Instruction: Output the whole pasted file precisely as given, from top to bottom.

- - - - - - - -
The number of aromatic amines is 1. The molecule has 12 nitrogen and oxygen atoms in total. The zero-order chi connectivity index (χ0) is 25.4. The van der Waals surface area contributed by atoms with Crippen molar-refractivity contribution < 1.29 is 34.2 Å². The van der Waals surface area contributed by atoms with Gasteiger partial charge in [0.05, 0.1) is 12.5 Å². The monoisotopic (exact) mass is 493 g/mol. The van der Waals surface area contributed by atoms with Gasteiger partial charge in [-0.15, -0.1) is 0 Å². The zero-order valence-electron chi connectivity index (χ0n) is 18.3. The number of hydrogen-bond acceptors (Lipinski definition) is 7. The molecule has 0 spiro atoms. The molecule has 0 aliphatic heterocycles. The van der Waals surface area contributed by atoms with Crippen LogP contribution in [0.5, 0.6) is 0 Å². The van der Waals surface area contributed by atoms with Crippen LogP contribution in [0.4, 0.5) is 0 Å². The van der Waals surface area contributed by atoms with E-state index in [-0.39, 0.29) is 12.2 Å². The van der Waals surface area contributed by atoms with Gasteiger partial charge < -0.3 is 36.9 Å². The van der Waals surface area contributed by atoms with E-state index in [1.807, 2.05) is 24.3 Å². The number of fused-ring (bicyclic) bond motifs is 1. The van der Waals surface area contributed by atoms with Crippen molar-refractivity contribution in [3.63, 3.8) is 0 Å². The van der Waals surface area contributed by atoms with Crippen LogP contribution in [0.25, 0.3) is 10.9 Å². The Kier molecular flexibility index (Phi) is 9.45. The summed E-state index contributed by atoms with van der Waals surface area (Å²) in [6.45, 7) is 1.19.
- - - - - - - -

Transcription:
The number of aromatic amines is 1. The molecule has 12 nitrogen and oxygen atoms in total. The zero-order chi connectivity index (χ0) is 25.4. The van der Waals surface area contributed by atoms with Crippen molar-refractivity contribution < 1.29 is 34.2 Å². The van der Waals surface area contributed by atoms with Gasteiger partial charge in [0.05, 0.1) is 12.5 Å². The monoisotopic (exact) mass is 493 g/mol. The van der Waals surface area contributed by atoms with Gasteiger partial charge in [-0.15, -0.1) is 0 Å². The zero-order valence-electron chi connectivity index (χ0n) is 18.3. The number of hydrogen-bond acceptors (Lipinski definition) is 7. The molecule has 0 spiro atoms. The molecule has 0 aliphatic heterocycles. The van der Waals surface area contributed by atoms with Crippen LogP contribution in [0.5, 0.6) is 0 Å². The van der Waals surface area contributed by atoms with Crippen LogP contribution in [0.4, 0.5) is 0 Å². The van der Waals surface area contributed by atoms with E-state index in [-0.39, 0.29) is 12.2 Å². The van der Waals surface area contributed by atoms with Gasteiger partial charge < -0.3 is 36.9 Å². The van der Waals surface area contributed by atoms with E-state index in [1.807, 2.05) is 24.3 Å². The number of fused-ring (bicyclic) bond motifs is 1. The van der Waals surface area contributed by atoms with Crippen molar-refractivity contribution in [3.63, 3.8) is 0 Å². The van der Waals surface area contributed by atoms with Crippen LogP contribution in [0.25, 0.3) is 10.9 Å². The Kier molecular flexibility index (Phi) is 9.45. The summed E-state index contributed by atoms with van der Waals surface area (Å²) in [6.45, 7) is 1.19.